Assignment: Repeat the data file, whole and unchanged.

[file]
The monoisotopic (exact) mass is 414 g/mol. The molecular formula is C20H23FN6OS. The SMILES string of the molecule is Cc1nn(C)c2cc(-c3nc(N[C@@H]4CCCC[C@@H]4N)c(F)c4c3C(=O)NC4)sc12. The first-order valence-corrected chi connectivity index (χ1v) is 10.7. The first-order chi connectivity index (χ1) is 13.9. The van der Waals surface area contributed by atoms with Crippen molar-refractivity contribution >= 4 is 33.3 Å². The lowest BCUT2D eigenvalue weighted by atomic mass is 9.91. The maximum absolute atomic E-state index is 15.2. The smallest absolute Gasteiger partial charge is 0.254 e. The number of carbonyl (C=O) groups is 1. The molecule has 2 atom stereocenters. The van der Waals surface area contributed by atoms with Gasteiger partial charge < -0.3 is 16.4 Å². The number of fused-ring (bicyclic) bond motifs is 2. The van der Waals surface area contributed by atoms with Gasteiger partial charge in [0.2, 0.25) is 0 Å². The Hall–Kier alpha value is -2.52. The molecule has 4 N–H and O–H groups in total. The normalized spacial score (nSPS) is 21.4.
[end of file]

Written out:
The monoisotopic (exact) mass is 414 g/mol. The molecular formula is C20H23FN6OS. The SMILES string of the molecule is Cc1nn(C)c2cc(-c3nc(N[C@@H]4CCCC[C@@H]4N)c(F)c4c3C(=O)NC4)sc12. The first-order valence-corrected chi connectivity index (χ1v) is 10.7. The first-order chi connectivity index (χ1) is 13.9. The van der Waals surface area contributed by atoms with Crippen molar-refractivity contribution >= 4 is 33.3 Å². The lowest BCUT2D eigenvalue weighted by atomic mass is 9.91. The maximum absolute atomic E-state index is 15.2. The smallest absolute Gasteiger partial charge is 0.254 e. The number of carbonyl (C=O) groups is 1. The molecule has 2 atom stereocenters. The van der Waals surface area contributed by atoms with Gasteiger partial charge < -0.3 is 16.4 Å². The number of fused-ring (bicyclic) bond motifs is 2. The van der Waals surface area contributed by atoms with Gasteiger partial charge in [0.2, 0.25) is 0 Å². The Hall–Kier alpha value is -2.52. The molecule has 4 N–H and O–H groups in total. The normalized spacial score (nSPS) is 21.4.